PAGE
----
I doubt that many would say that choosing a name is easy. But we’ve never had to choose a name for something as important as our new family before. We know that whatever name we choose for our boat will extend to cover the two of us as well. And while people can choose what they introduce themselves as, our boat will have its name emblazoned across her for all the world to see.
Angie and I spent a long time discussing ideas for names. We wanted to navigate through the clichés, the dodgy jokes, the overly ambitious and the generic and come up with something that suited us and the boat. Finally, we had to second guess the names already taken in the UK Part I shipping register, in which names must be unique, but no public list of the taken names is available.
The name that we’ve chosen is a little unusual and we commonly find ourselves having to explain it. The good ship Twoflower is named for a character from the Discworld series of books by Terry Pratchett. Twoflower is the first ever tourist in that fictional fantasy world. He is curious, eager for adventure, confident in the good nature of people and not afraid of a little danger, to the exasperation of locals who try to keep him safe. He may be a little naïve and throw himself into situations he doesn’t fully understand, but his faith in the innate good in people, his ability to stay calm and make the best of every situation leads to him making it through safe and sound. This seemed very fitting for us as we dive headfirst into the world of cruising.
Plus the name has a nice sound to it, and I think we’ll be able to handle being called the Twoflowers.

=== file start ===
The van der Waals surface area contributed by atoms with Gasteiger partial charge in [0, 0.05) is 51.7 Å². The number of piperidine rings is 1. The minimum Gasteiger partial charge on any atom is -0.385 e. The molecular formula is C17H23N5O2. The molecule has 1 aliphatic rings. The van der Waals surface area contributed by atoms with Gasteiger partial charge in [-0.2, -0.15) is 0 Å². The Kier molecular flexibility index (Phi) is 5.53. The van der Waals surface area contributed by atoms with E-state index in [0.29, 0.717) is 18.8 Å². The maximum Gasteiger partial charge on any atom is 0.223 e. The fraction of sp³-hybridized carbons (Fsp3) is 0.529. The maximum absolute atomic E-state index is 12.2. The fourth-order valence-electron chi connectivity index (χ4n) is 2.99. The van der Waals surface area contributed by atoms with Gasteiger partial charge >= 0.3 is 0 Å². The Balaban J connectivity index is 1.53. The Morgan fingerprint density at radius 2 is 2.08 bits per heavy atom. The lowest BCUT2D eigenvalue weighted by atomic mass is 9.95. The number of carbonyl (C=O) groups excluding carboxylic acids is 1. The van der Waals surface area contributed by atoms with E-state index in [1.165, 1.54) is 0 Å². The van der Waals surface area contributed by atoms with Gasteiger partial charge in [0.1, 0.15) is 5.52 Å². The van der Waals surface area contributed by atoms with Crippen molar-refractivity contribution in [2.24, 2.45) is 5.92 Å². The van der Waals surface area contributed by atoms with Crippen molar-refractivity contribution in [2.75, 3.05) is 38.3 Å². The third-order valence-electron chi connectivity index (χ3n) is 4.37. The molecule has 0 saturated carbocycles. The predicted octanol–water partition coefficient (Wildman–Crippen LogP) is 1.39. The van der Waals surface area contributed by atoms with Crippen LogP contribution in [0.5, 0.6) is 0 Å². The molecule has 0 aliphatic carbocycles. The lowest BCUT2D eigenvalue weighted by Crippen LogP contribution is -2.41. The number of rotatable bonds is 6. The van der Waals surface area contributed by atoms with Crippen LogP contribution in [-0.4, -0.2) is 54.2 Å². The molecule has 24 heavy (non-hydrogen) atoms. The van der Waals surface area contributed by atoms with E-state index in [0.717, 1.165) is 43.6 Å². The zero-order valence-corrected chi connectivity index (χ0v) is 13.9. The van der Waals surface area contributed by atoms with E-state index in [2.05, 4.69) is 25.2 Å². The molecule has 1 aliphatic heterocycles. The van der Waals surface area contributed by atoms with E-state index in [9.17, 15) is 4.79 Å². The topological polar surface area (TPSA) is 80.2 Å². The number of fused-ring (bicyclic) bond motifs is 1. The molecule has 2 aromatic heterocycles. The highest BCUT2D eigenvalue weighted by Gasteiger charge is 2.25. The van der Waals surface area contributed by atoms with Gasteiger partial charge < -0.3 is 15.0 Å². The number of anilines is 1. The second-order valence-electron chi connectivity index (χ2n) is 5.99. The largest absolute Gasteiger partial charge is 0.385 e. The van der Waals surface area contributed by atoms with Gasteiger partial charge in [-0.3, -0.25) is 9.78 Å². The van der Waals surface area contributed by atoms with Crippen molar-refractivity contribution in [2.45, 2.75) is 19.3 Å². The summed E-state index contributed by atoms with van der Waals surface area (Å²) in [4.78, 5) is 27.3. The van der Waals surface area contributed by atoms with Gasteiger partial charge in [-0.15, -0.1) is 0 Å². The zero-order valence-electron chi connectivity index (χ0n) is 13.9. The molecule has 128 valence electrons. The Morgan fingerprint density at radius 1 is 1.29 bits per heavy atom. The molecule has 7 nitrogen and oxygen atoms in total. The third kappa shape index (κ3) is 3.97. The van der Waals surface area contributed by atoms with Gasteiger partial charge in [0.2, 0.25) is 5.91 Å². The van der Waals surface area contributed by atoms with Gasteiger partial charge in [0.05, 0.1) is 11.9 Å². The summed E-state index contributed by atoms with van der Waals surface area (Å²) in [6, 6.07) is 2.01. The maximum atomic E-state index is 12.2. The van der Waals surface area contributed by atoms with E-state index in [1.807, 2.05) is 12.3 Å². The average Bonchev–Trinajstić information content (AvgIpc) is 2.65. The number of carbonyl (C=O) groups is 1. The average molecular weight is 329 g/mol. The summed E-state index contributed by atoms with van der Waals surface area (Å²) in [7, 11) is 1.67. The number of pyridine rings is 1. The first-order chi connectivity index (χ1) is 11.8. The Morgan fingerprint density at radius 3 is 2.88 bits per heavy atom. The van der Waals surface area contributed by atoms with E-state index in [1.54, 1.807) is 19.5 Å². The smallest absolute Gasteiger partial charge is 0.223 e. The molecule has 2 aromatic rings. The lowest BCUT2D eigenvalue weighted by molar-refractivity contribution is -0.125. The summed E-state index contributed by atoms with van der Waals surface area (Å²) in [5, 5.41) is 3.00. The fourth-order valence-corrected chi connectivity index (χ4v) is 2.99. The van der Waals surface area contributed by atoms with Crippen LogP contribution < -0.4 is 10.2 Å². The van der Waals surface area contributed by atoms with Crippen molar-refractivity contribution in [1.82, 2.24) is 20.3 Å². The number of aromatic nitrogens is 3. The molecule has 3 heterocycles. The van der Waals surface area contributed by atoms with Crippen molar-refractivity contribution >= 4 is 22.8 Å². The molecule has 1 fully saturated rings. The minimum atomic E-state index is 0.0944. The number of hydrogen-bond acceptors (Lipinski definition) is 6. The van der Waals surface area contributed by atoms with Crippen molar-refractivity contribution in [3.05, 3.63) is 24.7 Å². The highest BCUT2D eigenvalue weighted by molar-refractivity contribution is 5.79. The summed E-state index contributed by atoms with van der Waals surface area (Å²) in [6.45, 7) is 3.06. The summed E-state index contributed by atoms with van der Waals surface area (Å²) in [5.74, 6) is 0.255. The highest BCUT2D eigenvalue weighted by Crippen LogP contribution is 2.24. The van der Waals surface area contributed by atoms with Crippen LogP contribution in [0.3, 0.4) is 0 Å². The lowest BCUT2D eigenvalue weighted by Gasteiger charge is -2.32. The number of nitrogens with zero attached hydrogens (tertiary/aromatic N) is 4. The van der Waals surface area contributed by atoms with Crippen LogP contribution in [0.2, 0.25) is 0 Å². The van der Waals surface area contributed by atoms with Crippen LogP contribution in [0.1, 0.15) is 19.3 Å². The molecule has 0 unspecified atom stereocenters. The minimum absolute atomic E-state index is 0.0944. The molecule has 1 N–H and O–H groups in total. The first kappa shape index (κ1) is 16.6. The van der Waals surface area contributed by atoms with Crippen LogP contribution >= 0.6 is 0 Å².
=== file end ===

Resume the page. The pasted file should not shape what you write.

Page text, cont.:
As I mentioned earlier, we also wanted the name to fit to our boat. This was a little difficult given that we hadn’t got to spend much time on her yet. However, after we had already changed the name, we discovered a little clue on the boat that suggests that this is a name that will suit her. Above the chart table, by the VHF radio, the previous owners had placed a sticker with the boat’s call sign: 2FOL4. It could hardly be more similar if we had tried!
The big day
Some sailors are very superstitious about changing the name of a ship. In contrast, the name of our boat seemed to have changed with ever owner so far, and we weren’t about to change that.
When a name is to be changed, it is important for it to be marked with a ritual. Here we also made no exception.
It was the beginning of August, and we were out with our boat for the second time, this time joined by our friends Andi and Anita from Switzerland. After some slightly uncomfortable sailing and rolly nights at anchor, we were in the marina of Porto Teulada in the south of Sardinia. We had several memorable experiences in the marina: meeting the crew of Rosy Pelican and having a tour of their beautiful Swan yacht; Angie and I discussing the tasks ahead with the boat and making a conscious decision to reduce our plans for the first year so that we could ease our way in and have more fun with it; and, beginning the reincarnation of our boat as Twoflower.
As the sun set on the 1st of August, Andi and I removed all the name labels from our boat, leaving her transom plain and empty. The name remained only in one place: Angie and I had written it on a stone that we picked up at the beach that day.
The following morning, we headed out of the bay in beautiful sunshine and calm waters. Following the ritual we had learned about from Anita, we put the boat’s engine into reverse gear, and Angie and I threw the name stone from the stern back into the water. The boat reversed over the stone, and turned around out to the open sea as if she wanted to tell us it was time to get going.
That day, our boat had no name. We sailed around Capo Teulada and anchored in pure sand and clear water of the beautiful bay of Porto Pino. We swam across to the beach, admired the massive sand dunes, and our boat rocking gently at anchor. It was time for her to have a name again.
As sunset once more approached, Andi placed the label for our new name on our boat – thanks a lot, Andi! When it was done, he called us over. It was done. The stern now proudly displayed ’Twoflower, Liverpool’. Prosecco fizzed, “An der schönen blauen Donau” was played, Angie and I waltzed down the boat, and we all celebrated. Twoflower was born.